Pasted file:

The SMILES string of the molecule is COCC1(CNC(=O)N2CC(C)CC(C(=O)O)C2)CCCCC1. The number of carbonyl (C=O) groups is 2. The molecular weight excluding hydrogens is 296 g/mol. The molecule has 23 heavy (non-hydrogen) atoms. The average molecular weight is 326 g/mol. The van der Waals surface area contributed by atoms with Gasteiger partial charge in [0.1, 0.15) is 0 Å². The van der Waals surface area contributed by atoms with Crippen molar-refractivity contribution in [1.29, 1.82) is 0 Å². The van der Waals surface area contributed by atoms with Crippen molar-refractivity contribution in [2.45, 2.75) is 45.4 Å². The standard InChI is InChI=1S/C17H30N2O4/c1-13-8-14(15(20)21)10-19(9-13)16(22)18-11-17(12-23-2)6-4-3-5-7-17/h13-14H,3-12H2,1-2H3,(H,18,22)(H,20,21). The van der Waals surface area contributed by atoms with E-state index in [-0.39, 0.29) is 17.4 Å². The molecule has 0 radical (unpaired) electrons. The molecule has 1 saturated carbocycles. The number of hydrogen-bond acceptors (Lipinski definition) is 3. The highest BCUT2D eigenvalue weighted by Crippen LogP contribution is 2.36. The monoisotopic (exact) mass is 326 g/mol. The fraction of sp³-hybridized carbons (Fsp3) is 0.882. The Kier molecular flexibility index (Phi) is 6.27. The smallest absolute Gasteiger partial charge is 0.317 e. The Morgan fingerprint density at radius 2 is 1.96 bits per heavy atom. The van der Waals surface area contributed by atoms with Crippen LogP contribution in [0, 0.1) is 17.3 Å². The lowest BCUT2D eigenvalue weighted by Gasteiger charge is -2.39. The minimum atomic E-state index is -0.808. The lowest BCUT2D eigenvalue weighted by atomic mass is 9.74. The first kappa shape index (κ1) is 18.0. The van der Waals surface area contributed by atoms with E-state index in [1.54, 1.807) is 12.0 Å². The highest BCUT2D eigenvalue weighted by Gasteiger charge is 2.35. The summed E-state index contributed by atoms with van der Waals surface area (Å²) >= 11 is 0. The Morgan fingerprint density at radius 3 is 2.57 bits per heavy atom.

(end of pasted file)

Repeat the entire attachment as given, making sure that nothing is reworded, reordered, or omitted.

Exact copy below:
The SMILES string of the molecule is COCC1(CNC(=O)N2CC(C)CC(C(=O)O)C2)CCCCC1. The number of carbonyl (C=O) groups is 2. The molecular weight excluding hydrogens is 296 g/mol. The molecule has 23 heavy (non-hydrogen) atoms. The average molecular weight is 326 g/mol. The van der Waals surface area contributed by atoms with Gasteiger partial charge in [0.1, 0.15) is 0 Å². The van der Waals surface area contributed by atoms with Crippen molar-refractivity contribution in [1.29, 1.82) is 0 Å². The van der Waals surface area contributed by atoms with Crippen molar-refractivity contribution in [2.45, 2.75) is 45.4 Å². The standard InChI is InChI=1S/C17H30N2O4/c1-13-8-14(15(20)21)10-19(9-13)16(22)18-11-17(12-23-2)6-4-3-5-7-17/h13-14H,3-12H2,1-2H3,(H,18,22)(H,20,21). The van der Waals surface area contributed by atoms with E-state index in [-0.39, 0.29) is 17.4 Å². The molecule has 0 radical (unpaired) electrons. The molecule has 1 saturated carbocycles. The number of hydrogen-bond acceptors (Lipinski definition) is 3. The highest BCUT2D eigenvalue weighted by Crippen LogP contribution is 2.36. The monoisotopic (exact) mass is 326 g/mol. The fraction of sp³-hybridized carbons (Fsp3) is 0.882. The Kier molecular flexibility index (Phi) is 6.27. The smallest absolute Gasteiger partial charge is 0.317 e. The Morgan fingerprint density at radius 2 is 1.96 bits per heavy atom. The van der Waals surface area contributed by atoms with Crippen LogP contribution in [0, 0.1) is 17.3 Å². The lowest BCUT2D eigenvalue weighted by Gasteiger charge is -2.39. The minimum atomic E-state index is -0.808. The lowest BCUT2D eigenvalue weighted by atomic mass is 9.74. The first kappa shape index (κ1) is 18.0. The van der Waals surface area contributed by atoms with E-state index in [1.54, 1.807) is 12.0 Å². The highest BCUT2D eigenvalue weighted by Gasteiger charge is 2.35. The summed E-state index contributed by atoms with van der Waals surface area (Å²) >= 11 is 0. The Morgan fingerprint density at radius 3 is 2.57 bits per heavy atom.